A new study published by the Lawrence Berkeley National Laboratory (Berkeley Lab) suggests that utilizing autonomous electrified vehicles as driverless taxis can maximize the technology’s potential.
The research team, which includes Berkeley Lab scientists Jeffery Greenblatt and Samveg Saxena, said lower carbon emissions, lower energy costs and cheaper maintenance were among the benefits of self-driving electrified vehicles (EVs).
“When we first started looking at autonomous vehicles, we found that, of all the variables we could consider, the use of autonomous vehicles as part of a shared transit system seemed to be the biggest lever that pointed to lower energy use per mile,” said Greenblatt.
The study focuses on autonomous EVs in general, and the researchers don’t specify if the vehicle uses a battery electric, fuel cell or other type of electrified powertrain. Factors analyzed in the study include greenhouse gas emissions, vehicle size, average number of trips per person and cost per mile.
The Berkeley researchers aren’t the only ones who see the potential for self-driving taxis. Travis Kalanick, the CEO of ride service company Uber, recently remarked that in 2020 he would buy every one of Tesla’s autonomous cars to use as driverless taxis.
Last month, venture capitalist Steve Jurvetson also named self-driving taxis as one of the hottest upcoming tech trends, saying the technolgy combination blends time efficiency, fuel savings and safer transportation.
Lower Carbon Emissions
It’s not surprising that the study’s results show that autonomous taxis are more efficient than current gasoline vehicles. What is significant is the amount of carbon emissions that will be saved, even in comparison to the predicted output of a future hybrid vehicle.
“The analysis found that the per-mile greenhouse gas emissions of an electric vehicle deployed as a self-driving, or autonomous, taxi in 2030 would be 63 to 82 percent lower than a projected 2030 hybrid vehicle driven as a privately owned car and 90 percent lower than a 2014 gasoline-powered private vehicle,” said Julie Chao with the Berkeley Lab.
Vehicle Size is Important
Sending out the right vehicle size to pick up passengers is a key factor to the carbon equation, said the researchers.
“Most trips in the U.S. are taken singly, meaning one- or two-seat cars would satisfy most trips,” Greenblatt said. “That gives us a factor of two savings, since smaller vehicles means reduced energy use and greenhouse gas emissions.”
According to the study, tailoring the taxi to the size of the party – called “right-sizing” – results in almost half of the vehicle’s carbon emission savings. This approach, however, requires the taxi service to have a range of vehicle sizes to send out the best size each time. Ride sharing – shifting a one-person cab ride to a two-person ride – would further reduce energy consumption.
Both energy savings (the cost of recharging EV batteries in comparison to the cost of gasoline) and maintenance expenses were predicted to be less for the self-driving taxis.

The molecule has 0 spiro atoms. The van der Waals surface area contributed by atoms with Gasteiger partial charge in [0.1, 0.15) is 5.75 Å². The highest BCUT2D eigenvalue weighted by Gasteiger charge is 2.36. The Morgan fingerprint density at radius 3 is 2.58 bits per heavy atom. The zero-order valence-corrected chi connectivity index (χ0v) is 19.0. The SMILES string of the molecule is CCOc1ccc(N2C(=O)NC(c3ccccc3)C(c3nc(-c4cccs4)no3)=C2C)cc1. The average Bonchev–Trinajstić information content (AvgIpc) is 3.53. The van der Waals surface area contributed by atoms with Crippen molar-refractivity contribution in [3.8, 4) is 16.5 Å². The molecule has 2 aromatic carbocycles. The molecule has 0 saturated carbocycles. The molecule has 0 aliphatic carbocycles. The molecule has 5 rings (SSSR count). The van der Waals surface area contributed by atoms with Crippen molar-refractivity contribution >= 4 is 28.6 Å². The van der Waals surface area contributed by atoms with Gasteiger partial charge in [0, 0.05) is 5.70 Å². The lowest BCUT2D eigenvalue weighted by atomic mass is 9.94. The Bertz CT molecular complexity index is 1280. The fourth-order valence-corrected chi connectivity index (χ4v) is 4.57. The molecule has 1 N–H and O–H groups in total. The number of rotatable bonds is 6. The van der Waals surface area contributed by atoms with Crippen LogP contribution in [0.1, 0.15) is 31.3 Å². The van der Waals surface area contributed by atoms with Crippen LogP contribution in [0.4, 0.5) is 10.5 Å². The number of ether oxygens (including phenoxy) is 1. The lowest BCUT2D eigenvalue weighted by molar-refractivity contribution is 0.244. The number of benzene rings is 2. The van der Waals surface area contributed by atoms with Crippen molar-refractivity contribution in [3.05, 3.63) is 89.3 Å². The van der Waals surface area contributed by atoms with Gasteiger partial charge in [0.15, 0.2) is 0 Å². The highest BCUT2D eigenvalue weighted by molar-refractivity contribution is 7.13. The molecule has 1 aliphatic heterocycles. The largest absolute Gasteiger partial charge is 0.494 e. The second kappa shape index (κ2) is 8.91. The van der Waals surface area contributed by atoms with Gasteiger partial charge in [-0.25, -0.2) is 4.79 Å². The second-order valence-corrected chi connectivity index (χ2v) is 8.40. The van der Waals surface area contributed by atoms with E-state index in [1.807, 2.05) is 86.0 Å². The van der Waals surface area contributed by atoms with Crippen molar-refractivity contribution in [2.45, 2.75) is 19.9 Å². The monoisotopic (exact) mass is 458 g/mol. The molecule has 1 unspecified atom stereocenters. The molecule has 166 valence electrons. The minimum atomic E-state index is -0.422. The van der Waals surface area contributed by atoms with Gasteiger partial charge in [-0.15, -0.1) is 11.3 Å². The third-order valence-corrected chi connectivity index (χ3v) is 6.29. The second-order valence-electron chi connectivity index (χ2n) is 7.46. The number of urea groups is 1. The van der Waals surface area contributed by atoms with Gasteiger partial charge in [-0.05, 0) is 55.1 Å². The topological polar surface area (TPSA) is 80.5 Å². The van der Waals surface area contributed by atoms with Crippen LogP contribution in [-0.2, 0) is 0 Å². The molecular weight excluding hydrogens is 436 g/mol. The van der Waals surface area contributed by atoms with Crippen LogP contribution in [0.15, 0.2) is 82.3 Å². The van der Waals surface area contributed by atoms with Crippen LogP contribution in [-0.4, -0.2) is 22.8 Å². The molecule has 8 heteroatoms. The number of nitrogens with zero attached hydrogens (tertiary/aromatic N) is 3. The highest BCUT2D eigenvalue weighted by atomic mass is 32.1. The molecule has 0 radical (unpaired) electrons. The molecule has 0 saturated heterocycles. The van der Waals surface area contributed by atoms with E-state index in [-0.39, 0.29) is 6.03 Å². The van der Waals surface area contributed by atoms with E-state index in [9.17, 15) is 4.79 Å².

“You don’t often find that, where the cheapest is also the greenest,” Greenblatt said.
The caveat is that savings are seen after 40,000 annual miles have been clocked on the odometer. At around 12,000 miles, the average distance for privately owned vehicles, EVs were more expensive to own.
“But if the vehicle is driven 40,000 to 70,000 miles per year, typical for U.S. taxis, they found that an alternative-fuel vehicle (hydrogen fuel cell or electric battery) was the most cost-effective option,” said Chao. “This was based on costs for maintenance, fuel, insurance, and the actual cost of the vehicle (assuming a five-year loan). The reason is that despite the higher cost of a more efficient vehicle, the per-mile cost of fuel is lower, so the savings can pay for the extra investment.”
Even after adding in the anticipated $150,000 to add the autonomous technology, the researchers calculate that an autonomous taxi will still be less expensive to own and operate than a traditional taxi.
Chao listed additional benefits to autonomous taxis, including “the ability to drive closely behind other autonomous cars to reduce wind resistance (‘platooning’), optimally routing trips, and smoother acceleration and braking.”
However, the researchers opted not to delve deeper into these particular elements for their study.
“These are all incremental [advantages], but they do add up,” Greenblatt said. “However, we didn’t even include these effects in our baseline results, and we still get huge savings without them.”
For the study, the researchers also assumed that by 2030, the power plants responsible for generating electricity to charge the vehicles will also be cleaner, resulting in more greenhouse gas savings.
From here, Greenblatt wants to look deeper into battery degradation and vehicle designs to make a “more realistic simulation of how a fleet of autonomous taxis would actually operate in a metropolitan area.”
Greenblatt and Saxena’s full study, “Autonomous taxis could greatly reduce greenhouse gas emissions of U.S. light-duty vehicles,” was published by Nature Climate Change, and can be read online.